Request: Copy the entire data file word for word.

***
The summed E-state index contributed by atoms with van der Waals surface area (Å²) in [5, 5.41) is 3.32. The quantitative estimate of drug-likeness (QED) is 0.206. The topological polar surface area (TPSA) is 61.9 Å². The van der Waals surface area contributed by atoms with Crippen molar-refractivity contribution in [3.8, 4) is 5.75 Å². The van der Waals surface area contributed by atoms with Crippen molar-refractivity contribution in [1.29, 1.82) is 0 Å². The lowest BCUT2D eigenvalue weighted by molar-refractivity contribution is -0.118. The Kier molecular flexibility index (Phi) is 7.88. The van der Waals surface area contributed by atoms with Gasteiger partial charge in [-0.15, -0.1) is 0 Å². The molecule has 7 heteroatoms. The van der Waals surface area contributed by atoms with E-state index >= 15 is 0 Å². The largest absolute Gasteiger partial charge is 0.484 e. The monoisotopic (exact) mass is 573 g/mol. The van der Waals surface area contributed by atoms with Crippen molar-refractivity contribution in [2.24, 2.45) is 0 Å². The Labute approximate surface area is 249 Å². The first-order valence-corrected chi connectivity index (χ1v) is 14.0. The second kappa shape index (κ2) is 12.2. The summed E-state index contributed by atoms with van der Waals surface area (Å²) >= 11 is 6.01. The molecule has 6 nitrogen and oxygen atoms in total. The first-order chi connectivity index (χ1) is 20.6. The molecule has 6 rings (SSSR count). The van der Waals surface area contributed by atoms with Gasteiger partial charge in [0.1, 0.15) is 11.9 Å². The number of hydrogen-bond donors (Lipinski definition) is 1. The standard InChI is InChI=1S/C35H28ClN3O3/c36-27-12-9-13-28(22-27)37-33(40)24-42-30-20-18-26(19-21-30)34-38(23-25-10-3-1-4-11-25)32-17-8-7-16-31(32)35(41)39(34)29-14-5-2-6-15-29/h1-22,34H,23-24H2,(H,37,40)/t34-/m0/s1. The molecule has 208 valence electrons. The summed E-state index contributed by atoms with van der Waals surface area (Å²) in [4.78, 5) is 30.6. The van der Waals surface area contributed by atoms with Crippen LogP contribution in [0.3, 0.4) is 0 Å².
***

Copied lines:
The summed E-state index contributed by atoms with van der Waals surface area (Å²) in [5, 5.41) is 3.32. The quantitative estimate of drug-likeness (QED) is 0.206. The topological polar surface area (TPSA) is 61.9 Å². The van der Waals surface area contributed by atoms with Crippen molar-refractivity contribution in [3.8, 4) is 5.75 Å². The van der Waals surface area contributed by atoms with Crippen molar-refractivity contribution in [1.29, 1.82) is 0 Å². The lowest BCUT2D eigenvalue weighted by molar-refractivity contribution is -0.118. The Kier molecular flexibility index (Phi) is 7.88. The van der Waals surface area contributed by atoms with Gasteiger partial charge in [-0.15, -0.1) is 0 Å². The molecule has 7 heteroatoms. The van der Waals surface area contributed by atoms with E-state index >= 15 is 0 Å². The largest absolute Gasteiger partial charge is 0.484 e. The monoisotopic (exact) mass is 573 g/mol. The van der Waals surface area contributed by atoms with Crippen molar-refractivity contribution in [2.24, 2.45) is 0 Å². The Labute approximate surface area is 249 Å². The first-order valence-corrected chi connectivity index (χ1v) is 14.0. The second kappa shape index (κ2) is 12.2. The summed E-state index contributed by atoms with van der Waals surface area (Å²) >= 11 is 6.01. The molecule has 6 nitrogen and oxygen atoms in total. The first-order chi connectivity index (χ1) is 20.6. The molecule has 6 rings (SSSR count). The van der Waals surface area contributed by atoms with Gasteiger partial charge in [0.1, 0.15) is 11.9 Å². The number of hydrogen-bond donors (Lipinski definition) is 1. The standard InChI is InChI=1S/C35H28ClN3O3/c36-27-12-9-13-28(22-27)37-33(40)24-42-30-20-18-26(19-21-30)34-38(23-25-10-3-1-4-11-25)32-17-8-7-16-31(32)35(41)39(34)29-14-5-2-6-15-29/h1-22,34H,23-24H2,(H,37,40)/t34-/m0/s1. The molecule has 208 valence electrons. The summed E-state index contributed by atoms with van der Waals surface area (Å²) in [4.78, 5) is 30.6. The van der Waals surface area contributed by atoms with Crippen LogP contribution in [0.3, 0.4) is 0 Å².